Although the income from the horse-related operations at the parties' property significantly declined after August 2011, the Court does not find that the Plaintiff intentionally attempted to devalue the property or minimize the income from the business operations on the property. After August 2011, the Defendant was not assisting, either through labor or financial contributions, in the business operations, and thus it is not surprising that there would be a decline in income. Moreover, the Court finds that it was reasonable for the Plaintiff to seek additional jobs, apart from the horse-related operations, in an attempt to supplement her income during this post 2011 period.

         At no time after August 2011 has the Plaintiff made any payment to the Defendant reflecting any revenue from the horse-related business operations on their property. At no time since August 2011 has the Defendant made any payment either to the Plaintiff or directly to the creditors for any mortgage or other expense relating to the horse-related business operations on the property. Since August 2011, the Plaintiff has made all of the mortgage payments relating to the two mortgages encumbering the parties' property at 236 Mud Creek Rd.

         Based on the testimony of Todd Christiansen, the representative from the mortgagee, Machias Savings Bank, the loan payments were current as of the time of trial. Moreover, Mr. Christiansen testified that the Plaintiff, the party with whom he had worked exclusively over the last six years, appeared to be a good customer and one his company would be able to work with in an attempt to refinance the property.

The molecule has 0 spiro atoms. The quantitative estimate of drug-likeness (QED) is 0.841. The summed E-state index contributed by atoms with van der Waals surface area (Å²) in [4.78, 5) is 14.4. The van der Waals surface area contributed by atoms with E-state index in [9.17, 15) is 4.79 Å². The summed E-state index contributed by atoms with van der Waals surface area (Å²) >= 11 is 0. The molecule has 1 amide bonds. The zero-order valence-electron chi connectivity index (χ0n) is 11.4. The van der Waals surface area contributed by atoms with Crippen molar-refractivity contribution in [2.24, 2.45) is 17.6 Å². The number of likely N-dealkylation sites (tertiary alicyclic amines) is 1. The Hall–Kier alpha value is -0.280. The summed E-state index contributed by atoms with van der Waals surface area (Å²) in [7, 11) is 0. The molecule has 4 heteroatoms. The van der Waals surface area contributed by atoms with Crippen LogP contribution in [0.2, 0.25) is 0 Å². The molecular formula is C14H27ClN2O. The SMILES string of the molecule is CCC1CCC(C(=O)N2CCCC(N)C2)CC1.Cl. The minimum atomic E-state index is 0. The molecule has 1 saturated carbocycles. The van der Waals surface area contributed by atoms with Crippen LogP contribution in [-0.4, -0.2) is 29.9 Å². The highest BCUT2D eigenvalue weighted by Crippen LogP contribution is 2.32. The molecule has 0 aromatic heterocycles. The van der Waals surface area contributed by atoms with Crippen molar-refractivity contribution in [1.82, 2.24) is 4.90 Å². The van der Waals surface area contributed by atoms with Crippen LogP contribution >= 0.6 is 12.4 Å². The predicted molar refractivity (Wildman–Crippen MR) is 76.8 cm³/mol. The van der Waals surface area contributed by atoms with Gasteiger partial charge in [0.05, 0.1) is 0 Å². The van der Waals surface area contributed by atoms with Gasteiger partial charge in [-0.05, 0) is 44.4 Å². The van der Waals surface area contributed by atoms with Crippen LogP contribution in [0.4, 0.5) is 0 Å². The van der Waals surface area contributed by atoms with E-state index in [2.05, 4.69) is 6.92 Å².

Although there was a significant amount of testimony and other evidence regarding various financial aspects of the cost associated with building an arena on the property, operating a horse boarding business, the income one might anticipate from such an operation, and finally the estimated value of a speculative subdivision of the parties' property, the Court was presented with very little evidence of the current fair market value of the parties' real property. A formal appraisal of the property (Plaintiff's Exhibit 13.1 and hereinafter referred to as "the Moore Appraisal") was completed as of April 3, 2012, but never updated by either party. The Moore Appraisal determined the value of the parties' property to be $384, 000 as of April 3, 2012. The Moore Appraisal noted that the tax assessed value of the property at the time was $353, 200. Based upon the Moore Appraisal, and the description of the improvements that have been made to the residential building since the time of that earlier appraisal, the Court finds that the current fair market value of the property with its existing improvements is $400, 000.

         At or about the time of the parties' separation in September 2011 the outstanding balance on the loans encumbering the parties' property was $291, 752.05. Based upon an estimate of the fair market value of the property at or about that time in the amount of $384, 000, the parties had ...